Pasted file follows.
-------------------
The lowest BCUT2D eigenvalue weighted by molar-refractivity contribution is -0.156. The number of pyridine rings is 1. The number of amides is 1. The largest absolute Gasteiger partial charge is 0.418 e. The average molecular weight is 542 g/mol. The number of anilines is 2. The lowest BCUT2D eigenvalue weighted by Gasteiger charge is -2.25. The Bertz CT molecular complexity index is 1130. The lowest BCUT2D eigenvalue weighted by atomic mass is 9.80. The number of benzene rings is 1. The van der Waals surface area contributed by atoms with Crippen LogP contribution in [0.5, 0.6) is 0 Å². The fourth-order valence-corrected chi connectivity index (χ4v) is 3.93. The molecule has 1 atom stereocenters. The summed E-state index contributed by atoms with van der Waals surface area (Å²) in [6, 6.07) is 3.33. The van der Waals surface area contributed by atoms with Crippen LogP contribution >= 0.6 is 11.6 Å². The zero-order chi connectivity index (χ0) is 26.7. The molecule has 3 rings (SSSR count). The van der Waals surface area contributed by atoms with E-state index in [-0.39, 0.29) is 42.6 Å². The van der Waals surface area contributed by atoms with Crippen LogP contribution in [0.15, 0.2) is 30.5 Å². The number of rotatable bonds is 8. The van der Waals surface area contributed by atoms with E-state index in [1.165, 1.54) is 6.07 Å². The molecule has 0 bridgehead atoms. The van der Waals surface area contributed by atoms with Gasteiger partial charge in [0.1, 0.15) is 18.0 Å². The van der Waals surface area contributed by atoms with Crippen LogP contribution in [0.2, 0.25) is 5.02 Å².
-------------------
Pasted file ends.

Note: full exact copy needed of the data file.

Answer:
The lowest BCUT2D eigenvalue weighted by molar-refractivity contribution is -0.156. The number of pyridine rings is 1. The number of amides is 1. The largest absolute Gasteiger partial charge is 0.418 e. The average molecular weight is 542 g/mol. The number of anilines is 2. The lowest BCUT2D eigenvalue weighted by Gasteiger charge is -2.25. The Bertz CT molecular complexity index is 1130. The lowest BCUT2D eigenvalue weighted by atomic mass is 9.80. The number of benzene rings is 1. The van der Waals surface area contributed by atoms with Crippen LogP contribution in [0.5, 0.6) is 0 Å². The fourth-order valence-corrected chi connectivity index (χ4v) is 3.93. The molecule has 1 atom stereocenters. The summed E-state index contributed by atoms with van der Waals surface area (Å²) in [6, 6.07) is 3.33. The van der Waals surface area contributed by atoms with Crippen LogP contribution >= 0.6 is 11.6 Å². The zero-order chi connectivity index (χ0) is 26.7. The molecule has 3 rings (SSSR count). The van der Waals surface area contributed by atoms with E-state index in [-0.39, 0.29) is 42.6 Å². The van der Waals surface area contributed by atoms with Crippen LogP contribution in [0.15, 0.2) is 30.5 Å². The number of rotatable bonds is 8. The van der Waals surface area contributed by atoms with E-state index in [1.165, 1.54) is 6.07 Å². The molecule has 0 bridgehead atoms. The van der Waals surface area contributed by atoms with Gasteiger partial charge in [0.1, 0.15) is 18.0 Å². The van der Waals surface area contributed by atoms with Crippen LogP contribution in [0.2, 0.25) is 5.02 Å².